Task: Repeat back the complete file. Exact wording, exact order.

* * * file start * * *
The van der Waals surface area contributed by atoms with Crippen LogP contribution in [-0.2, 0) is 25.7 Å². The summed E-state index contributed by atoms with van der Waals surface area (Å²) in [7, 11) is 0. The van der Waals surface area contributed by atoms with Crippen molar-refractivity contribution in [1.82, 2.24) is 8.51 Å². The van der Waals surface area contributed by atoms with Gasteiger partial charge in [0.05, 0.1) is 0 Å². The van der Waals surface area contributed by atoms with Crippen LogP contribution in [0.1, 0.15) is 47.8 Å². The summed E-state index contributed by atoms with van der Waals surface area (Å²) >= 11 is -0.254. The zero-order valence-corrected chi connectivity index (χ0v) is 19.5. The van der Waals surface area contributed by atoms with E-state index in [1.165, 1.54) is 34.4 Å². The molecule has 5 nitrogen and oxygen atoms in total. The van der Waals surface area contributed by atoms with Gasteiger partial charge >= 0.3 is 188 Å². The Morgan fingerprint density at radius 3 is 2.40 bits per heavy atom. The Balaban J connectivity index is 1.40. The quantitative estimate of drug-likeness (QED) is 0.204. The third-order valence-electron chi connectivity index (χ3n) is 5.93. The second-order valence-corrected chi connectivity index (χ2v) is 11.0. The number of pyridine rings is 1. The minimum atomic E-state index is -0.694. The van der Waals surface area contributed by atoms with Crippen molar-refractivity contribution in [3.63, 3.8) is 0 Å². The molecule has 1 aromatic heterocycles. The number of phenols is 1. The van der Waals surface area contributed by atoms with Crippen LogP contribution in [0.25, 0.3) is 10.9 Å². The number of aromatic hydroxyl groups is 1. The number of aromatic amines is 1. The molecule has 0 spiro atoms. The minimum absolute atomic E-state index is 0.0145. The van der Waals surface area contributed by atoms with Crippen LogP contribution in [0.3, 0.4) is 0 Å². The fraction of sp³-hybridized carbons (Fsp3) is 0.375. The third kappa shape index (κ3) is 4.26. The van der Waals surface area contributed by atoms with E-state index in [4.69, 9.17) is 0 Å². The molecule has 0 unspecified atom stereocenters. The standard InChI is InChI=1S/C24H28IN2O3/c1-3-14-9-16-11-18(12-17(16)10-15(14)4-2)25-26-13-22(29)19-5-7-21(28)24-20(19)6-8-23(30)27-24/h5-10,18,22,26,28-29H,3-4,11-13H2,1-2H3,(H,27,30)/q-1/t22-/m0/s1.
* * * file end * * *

The van der Waals surface area contributed by atoms with Crippen LogP contribution in [-0.2, 0) is 25.7 Å². The summed E-state index contributed by atoms with van der Waals surface area (Å²) in [7, 11) is 0. The van der Waals surface area contributed by atoms with Crippen molar-refractivity contribution in [1.82, 2.24) is 8.51 Å². The van der Waals surface area contributed by atoms with Gasteiger partial charge in [0.05, 0.1) is 0 Å². The van der Waals surface area contributed by atoms with Crippen LogP contribution in [0.1, 0.15) is 47.8 Å². The summed E-state index contributed by atoms with van der Waals surface area (Å²) >= 11 is -0.254. The zero-order valence-corrected chi connectivity index (χ0v) is 19.5. The van der Waals surface area contributed by atoms with E-state index in [1.165, 1.54) is 34.4 Å². The molecule has 5 nitrogen and oxygen atoms in total. The van der Waals surface area contributed by atoms with Gasteiger partial charge >= 0.3 is 188 Å². The Morgan fingerprint density at radius 3 is 2.40 bits per heavy atom. The Balaban J connectivity index is 1.40. The quantitative estimate of drug-likeness (QED) is 0.204. The third-order valence-electron chi connectivity index (χ3n) is 5.93. The second-order valence-corrected chi connectivity index (χ2v) is 11.0. The number of pyridine rings is 1. The minimum atomic E-state index is -0.694. The van der Waals surface area contributed by atoms with Crippen molar-refractivity contribution in [3.63, 3.8) is 0 Å². The molecule has 1 aromatic heterocycles. The number of phenols is 1. The van der Waals surface area contributed by atoms with Crippen LogP contribution in [0.25, 0.3) is 10.9 Å². The number of aromatic hydroxyl groups is 1. The number of aromatic amines is 1. The molecule has 0 spiro atoms. The minimum absolute atomic E-state index is 0.0145. The van der Waals surface area contributed by atoms with Crippen LogP contribution in [0.3, 0.4) is 0 Å². The fraction of sp³-hybridized carbons (Fsp3) is 0.375. The third kappa shape index (κ3) is 4.26. The van der Waals surface area contributed by atoms with E-state index in [4.69, 9.17) is 0 Å². The molecule has 0 unspecified atom stereocenters. The standard InChI is InChI=1S/C24H28IN2O3/c1-3-14-9-16-11-18(12-17(16)10-15(14)4-2)25-26-13-22(29)19-5-7-21(28)24-20(19)6-8-23(30)27-24/h5-10,18,22,26,28-29H,3-4,11-13H2,1-2H3,(H,27,30)/q-1/t22-/m0/s1.